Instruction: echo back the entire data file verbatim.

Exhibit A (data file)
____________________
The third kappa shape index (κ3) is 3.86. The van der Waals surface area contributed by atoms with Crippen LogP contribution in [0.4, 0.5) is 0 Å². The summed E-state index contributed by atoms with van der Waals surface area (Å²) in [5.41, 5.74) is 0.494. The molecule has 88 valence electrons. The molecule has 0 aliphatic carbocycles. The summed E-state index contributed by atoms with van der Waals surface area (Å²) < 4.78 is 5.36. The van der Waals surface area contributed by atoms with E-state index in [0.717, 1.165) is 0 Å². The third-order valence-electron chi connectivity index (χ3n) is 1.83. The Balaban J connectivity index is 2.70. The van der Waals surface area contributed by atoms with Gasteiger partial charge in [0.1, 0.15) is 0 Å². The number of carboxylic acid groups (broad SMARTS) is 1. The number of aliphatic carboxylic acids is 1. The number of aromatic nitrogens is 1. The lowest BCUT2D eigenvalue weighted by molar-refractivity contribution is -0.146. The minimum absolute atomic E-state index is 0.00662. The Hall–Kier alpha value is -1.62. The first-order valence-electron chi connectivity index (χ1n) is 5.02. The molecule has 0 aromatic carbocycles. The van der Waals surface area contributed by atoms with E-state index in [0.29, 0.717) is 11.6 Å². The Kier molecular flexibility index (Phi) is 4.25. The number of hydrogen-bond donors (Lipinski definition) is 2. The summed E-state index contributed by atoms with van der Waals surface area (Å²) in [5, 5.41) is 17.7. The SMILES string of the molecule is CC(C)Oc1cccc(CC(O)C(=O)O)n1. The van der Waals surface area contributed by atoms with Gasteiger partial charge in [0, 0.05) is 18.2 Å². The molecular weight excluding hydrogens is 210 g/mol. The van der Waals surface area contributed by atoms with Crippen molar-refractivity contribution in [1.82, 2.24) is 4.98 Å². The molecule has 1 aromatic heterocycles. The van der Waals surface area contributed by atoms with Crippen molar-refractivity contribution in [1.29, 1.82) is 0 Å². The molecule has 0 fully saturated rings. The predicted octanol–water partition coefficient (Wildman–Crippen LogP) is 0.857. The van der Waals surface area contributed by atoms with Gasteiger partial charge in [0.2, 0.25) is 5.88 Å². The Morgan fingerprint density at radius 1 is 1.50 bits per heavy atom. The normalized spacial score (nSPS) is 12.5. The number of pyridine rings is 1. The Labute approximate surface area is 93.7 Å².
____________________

The third kappa shape index (κ3) is 3.86. The van der Waals surface area contributed by atoms with Crippen LogP contribution in [0.4, 0.5) is 0 Å². The summed E-state index contributed by atoms with van der Waals surface area (Å²) in [5.41, 5.74) is 0.494. The molecule has 88 valence electrons. The molecule has 0 aliphatic carbocycles. The summed E-state index contributed by atoms with van der Waals surface area (Å²) < 4.78 is 5.36. The van der Waals surface area contributed by atoms with E-state index in [0.717, 1.165) is 0 Å². The third-order valence-electron chi connectivity index (χ3n) is 1.83. The Balaban J connectivity index is 2.70. The van der Waals surface area contributed by atoms with Gasteiger partial charge in [0.1, 0.15) is 0 Å². The number of carboxylic acid groups (broad SMARTS) is 1. The number of aliphatic carboxylic acids is 1. The number of aromatic nitrogens is 1. The lowest BCUT2D eigenvalue weighted by molar-refractivity contribution is -0.146. The minimum absolute atomic E-state index is 0.00662. The Hall–Kier alpha value is -1.62. The first-order valence-electron chi connectivity index (χ1n) is 5.02. The molecule has 0 aromatic carbocycles. The van der Waals surface area contributed by atoms with E-state index in [0.29, 0.717) is 11.6 Å². The Kier molecular flexibility index (Phi) is 4.25. The number of hydrogen-bond donors (Lipinski definition) is 2. The summed E-state index contributed by atoms with van der Waals surface area (Å²) in [5, 5.41) is 17.7. The SMILES string of the molecule is CC(C)Oc1cccc(CC(O)C(=O)O)n1. The van der Waals surface area contributed by atoms with Gasteiger partial charge in [0, 0.05) is 18.2 Å². The molecular weight excluding hydrogens is 210 g/mol. The van der Waals surface area contributed by atoms with Crippen molar-refractivity contribution in [1.82, 2.24) is 4.98 Å². The molecule has 1 aromatic heterocycles. The van der Waals surface area contributed by atoms with Crippen molar-refractivity contribution in [1.29, 1.82) is 0 Å². The molecule has 0 fully saturated rings. The predicted octanol–water partition coefficient (Wildman–Crippen LogP) is 0.857. The van der Waals surface area contributed by atoms with Gasteiger partial charge in [0.2, 0.25) is 5.88 Å². The Morgan fingerprint density at radius 1 is 1.50 bits per heavy atom. The normalized spacial score (nSPS) is 12.5. The number of pyridine rings is 1. The Labute approximate surface area is 93.7 Å².